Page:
All of this is not just happenstance. It exists because of choices, and our country and our community is perfectly designed to produce the results it does. It is in coming to grips with the fact that we chose for Memphis to be this way that we realize that different choices have the power to change the future.
Grit and Grind
It is often said that Memphis talks too much about race, but the fact that this is true is often misunderstood. In a community with deep poverty and deprivation, it is the only way that the voiceless can try to be heard. It is not lost on them, however, that their comments, regardless of the volume, rarely result in real change.
It’s why so many African Americans in Memphis and Shelby County have become people of low expectations. They hear about all the good things going on in Memphis, they hear about all the wonderful things being done by young people, they hear about all the major investments in big projects, and they hear about the way that some neighborhoods are considered trendy and trending and attract attention and money as a result.
But in their neighborhoods, where the need is dire, they see face to face the consequences of concentrated deep poverty, and they wonder when it is their time. While downtown and the riverfront have generated 100 plans over the past 25 years, there have been few targeted plans for high-poverty city neighborhoods. Over that same period of time, there are numerous similarly sized cities, including Nashville, that have produced individualized plans for each of their neighborhoods.
Black lives do matter, and black neighborhoods matter too, because the single greatest determinant for a person’s future prospects is the neighborhood where they are born.
Today, in large measure, geography is destiny, and for too many Memphians, it is a destiny of limited opportunity and dashed hopes. Research shows that for children born into neighborhoods of concentrated poverty – between 1970 and 2010, the number of high poverty census tracts in Memphis climbed from 42 to 78 – the odds are stacked against them.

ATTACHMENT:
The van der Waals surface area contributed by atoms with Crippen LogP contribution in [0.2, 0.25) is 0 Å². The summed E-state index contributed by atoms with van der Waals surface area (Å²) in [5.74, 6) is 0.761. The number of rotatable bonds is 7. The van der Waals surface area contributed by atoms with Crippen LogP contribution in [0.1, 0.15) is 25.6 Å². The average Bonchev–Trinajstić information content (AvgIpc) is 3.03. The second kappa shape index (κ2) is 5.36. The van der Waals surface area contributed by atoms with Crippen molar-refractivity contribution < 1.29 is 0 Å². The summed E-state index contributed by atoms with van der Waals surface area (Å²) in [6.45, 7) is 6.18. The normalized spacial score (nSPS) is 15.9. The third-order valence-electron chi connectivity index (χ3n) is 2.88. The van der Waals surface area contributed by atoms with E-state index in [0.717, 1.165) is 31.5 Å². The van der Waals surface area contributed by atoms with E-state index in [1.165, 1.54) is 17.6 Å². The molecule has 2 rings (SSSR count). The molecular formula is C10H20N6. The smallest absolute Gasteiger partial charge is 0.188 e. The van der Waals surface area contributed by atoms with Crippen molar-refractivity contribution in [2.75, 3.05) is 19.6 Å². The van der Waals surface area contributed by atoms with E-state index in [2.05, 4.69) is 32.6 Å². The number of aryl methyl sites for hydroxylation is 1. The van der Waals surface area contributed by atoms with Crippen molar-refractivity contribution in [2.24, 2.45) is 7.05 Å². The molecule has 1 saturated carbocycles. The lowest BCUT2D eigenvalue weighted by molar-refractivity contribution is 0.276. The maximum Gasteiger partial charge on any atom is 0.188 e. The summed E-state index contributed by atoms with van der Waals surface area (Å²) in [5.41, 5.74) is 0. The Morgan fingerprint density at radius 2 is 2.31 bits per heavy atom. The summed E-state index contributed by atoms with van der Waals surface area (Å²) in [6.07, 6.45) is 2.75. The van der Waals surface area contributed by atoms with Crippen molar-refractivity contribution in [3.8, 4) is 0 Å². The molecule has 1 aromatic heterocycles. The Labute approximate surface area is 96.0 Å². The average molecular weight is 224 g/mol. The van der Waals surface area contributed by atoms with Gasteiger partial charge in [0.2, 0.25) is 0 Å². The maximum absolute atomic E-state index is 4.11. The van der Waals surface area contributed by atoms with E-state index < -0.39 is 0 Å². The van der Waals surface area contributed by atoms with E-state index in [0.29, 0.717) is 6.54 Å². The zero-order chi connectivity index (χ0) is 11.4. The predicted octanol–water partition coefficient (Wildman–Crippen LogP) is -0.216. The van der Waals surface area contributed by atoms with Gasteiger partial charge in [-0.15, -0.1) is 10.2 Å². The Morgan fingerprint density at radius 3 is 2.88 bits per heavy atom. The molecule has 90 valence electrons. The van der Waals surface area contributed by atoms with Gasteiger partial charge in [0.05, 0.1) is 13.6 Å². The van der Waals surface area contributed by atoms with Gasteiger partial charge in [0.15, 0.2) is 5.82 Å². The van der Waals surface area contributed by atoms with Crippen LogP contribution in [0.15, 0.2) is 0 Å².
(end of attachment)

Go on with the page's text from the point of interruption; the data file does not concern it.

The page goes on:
The majority of people born into the bottom stay there. The coincidence of where they are born limits their options and throws up formidable barriers, which means that even when they show heroic determination, they are climbing a steep hill where the top is persistently out of reach.
These are the issues that deserve our rage and our demands for action.
All the motivational speeches, inspirational speakers, and “pull yourself up by your bootstraps” rhetoric merely overlay middle class attitudes on lives of poverty, increasing the disconnect between who we say we are and who we want to be while spending too little time making sure that everyone can be part of the journey.
Third Century Ambitions
When concentrated poverty is amplified by challenges like economic segregation, sprawl, and a languishing economy, there is no city in America with greater motivation than Memphis to create a culture of opportunity for every citizen.
Memphis is two years away from celebrating its bicentennial. The unanswered question is what kind of community Memphis will be as it enters its third century – one where we are still talking about the problems of race or one where we have begun to confront it to change the city’s trajectory…and its narrative…and its future.
One final note about the rant. It was a news peg that the person recorded was the grandchild of infamous Memphis Mayor Henry Loeb, but the leaps of logic and connecting of disparate dots to the point of dragging another branch of the Loeb family, Bob and Louis Loeb, and their business, Loeb Properties, into the controversy felt like stereotyping and guilt by association. Most white Southerners are only a generation or two away from embarrassing family stories rooted in racism. That’s the reason it’s been 50 years since I’ve seen relatives in Arkansas who were speaking in tongues and spewing hate when I last saw them.